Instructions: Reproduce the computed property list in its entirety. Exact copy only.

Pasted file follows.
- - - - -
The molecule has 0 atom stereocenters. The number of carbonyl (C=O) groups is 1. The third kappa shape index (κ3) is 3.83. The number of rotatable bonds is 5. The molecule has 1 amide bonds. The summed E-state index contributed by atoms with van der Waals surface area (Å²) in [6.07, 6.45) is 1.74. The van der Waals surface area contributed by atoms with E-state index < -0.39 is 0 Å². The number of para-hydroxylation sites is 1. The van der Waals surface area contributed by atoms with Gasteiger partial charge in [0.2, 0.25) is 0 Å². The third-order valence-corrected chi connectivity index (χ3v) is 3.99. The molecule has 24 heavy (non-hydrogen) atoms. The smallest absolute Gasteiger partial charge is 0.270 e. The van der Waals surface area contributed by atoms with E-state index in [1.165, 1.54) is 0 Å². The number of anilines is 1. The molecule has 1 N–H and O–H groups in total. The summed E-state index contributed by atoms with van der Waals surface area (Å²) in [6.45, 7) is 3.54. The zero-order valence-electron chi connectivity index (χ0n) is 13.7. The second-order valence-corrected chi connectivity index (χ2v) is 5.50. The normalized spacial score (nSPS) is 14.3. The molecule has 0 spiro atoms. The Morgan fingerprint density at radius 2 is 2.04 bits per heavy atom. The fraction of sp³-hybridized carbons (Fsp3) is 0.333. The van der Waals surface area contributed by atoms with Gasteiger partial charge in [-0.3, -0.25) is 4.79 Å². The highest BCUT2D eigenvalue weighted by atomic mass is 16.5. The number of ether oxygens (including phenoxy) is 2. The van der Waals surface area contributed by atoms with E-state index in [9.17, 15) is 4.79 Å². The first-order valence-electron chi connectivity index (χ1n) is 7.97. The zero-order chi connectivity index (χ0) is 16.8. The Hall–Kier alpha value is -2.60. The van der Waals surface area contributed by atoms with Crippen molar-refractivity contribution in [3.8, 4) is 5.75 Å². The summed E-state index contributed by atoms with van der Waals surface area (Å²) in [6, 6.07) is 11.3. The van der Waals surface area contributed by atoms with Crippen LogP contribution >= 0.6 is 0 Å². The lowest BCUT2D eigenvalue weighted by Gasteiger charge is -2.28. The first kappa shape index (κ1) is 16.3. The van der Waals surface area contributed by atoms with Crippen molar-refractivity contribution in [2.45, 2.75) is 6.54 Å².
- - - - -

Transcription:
The molecule has 0 atom stereocenters. The number of carbonyl (C=O) groups is 1. The third kappa shape index (κ3) is 3.83. The number of rotatable bonds is 5. The molecule has 1 amide bonds. The summed E-state index contributed by atoms with van der Waals surface area (Å²) in [6.07, 6.45) is 1.74. The van der Waals surface area contributed by atoms with E-state index < -0.39 is 0 Å². The number of para-hydroxylation sites is 1. The van der Waals surface area contributed by atoms with Gasteiger partial charge in [0.2, 0.25) is 0 Å². The third-order valence-corrected chi connectivity index (χ3v) is 3.99. The molecule has 24 heavy (non-hydrogen) atoms. The smallest absolute Gasteiger partial charge is 0.270 e. The van der Waals surface area contributed by atoms with E-state index in [1.165, 1.54) is 0 Å². The number of anilines is 1. The molecule has 1 N–H and O–H groups in total. The summed E-state index contributed by atoms with van der Waals surface area (Å²) in [6.45, 7) is 3.54. The zero-order valence-electron chi connectivity index (χ0n) is 13.7. The second-order valence-corrected chi connectivity index (χ2v) is 5.50. The normalized spacial score (nSPS) is 14.3. The molecule has 0 spiro atoms. The Morgan fingerprint density at radius 2 is 2.04 bits per heavy atom. The fraction of sp³-hybridized carbons (Fsp3) is 0.333. The van der Waals surface area contributed by atoms with Gasteiger partial charge in [-0.3, -0.25) is 4.79 Å². The highest BCUT2D eigenvalue weighted by atomic mass is 16.5. The number of ether oxygens (including phenoxy) is 2. The van der Waals surface area contributed by atoms with E-state index in [9.17, 15) is 4.79 Å². The first-order valence-electron chi connectivity index (χ1n) is 7.97. The zero-order chi connectivity index (χ0) is 16.8. The Hall–Kier alpha value is -2.60. The van der Waals surface area contributed by atoms with Crippen molar-refractivity contribution in [3.8, 4) is 5.75 Å². The summed E-state index contributed by atoms with van der Waals surface area (Å²) in [6, 6.07) is 11.3. The van der Waals surface area contributed by atoms with Crippen LogP contribution >= 0.6 is 0 Å². The lowest BCUT2D eigenvalue weighted by Gasteiger charge is -2.28. The first kappa shape index (κ1) is 16.3. The van der Waals surface area contributed by atoms with Crippen molar-refractivity contribution in [2.45, 2.75) is 6.54 Å².